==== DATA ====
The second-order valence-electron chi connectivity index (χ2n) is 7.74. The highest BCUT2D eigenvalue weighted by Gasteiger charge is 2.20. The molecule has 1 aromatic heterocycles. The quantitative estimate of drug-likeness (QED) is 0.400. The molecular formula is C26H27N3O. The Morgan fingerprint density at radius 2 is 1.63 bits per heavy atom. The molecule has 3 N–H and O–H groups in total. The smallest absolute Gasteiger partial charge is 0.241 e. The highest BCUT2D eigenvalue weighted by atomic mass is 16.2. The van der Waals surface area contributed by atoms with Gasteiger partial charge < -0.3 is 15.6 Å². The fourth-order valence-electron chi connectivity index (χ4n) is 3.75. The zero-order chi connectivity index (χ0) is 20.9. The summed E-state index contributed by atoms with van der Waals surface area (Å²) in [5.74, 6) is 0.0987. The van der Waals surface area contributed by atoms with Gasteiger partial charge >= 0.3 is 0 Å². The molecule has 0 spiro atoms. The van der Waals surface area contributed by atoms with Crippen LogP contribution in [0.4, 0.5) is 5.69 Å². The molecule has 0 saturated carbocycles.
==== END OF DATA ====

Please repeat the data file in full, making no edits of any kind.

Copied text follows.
The second-order valence-electron chi connectivity index (χ2n) is 7.74. The highest BCUT2D eigenvalue weighted by Gasteiger charge is 2.20. The molecule has 1 aromatic heterocycles. The quantitative estimate of drug-likeness (QED) is 0.400. The molecular formula is C26H27N3O. The Morgan fingerprint density at radius 2 is 1.63 bits per heavy atom. The molecule has 3 N–H and O–H groups in total. The smallest absolute Gasteiger partial charge is 0.241 e. The highest BCUT2D eigenvalue weighted by atomic mass is 16.2. The van der Waals surface area contributed by atoms with Gasteiger partial charge < -0.3 is 15.6 Å². The fourth-order valence-electron chi connectivity index (χ4n) is 3.75. The zero-order chi connectivity index (χ0) is 20.9. The summed E-state index contributed by atoms with van der Waals surface area (Å²) in [5.74, 6) is 0.0987. The van der Waals surface area contributed by atoms with Gasteiger partial charge >= 0.3 is 0 Å². The molecule has 0 spiro atoms. The van der Waals surface area contributed by atoms with Crippen LogP contribution in [0.4, 0.5) is 5.69 Å². The molecule has 0 saturated carbocycles.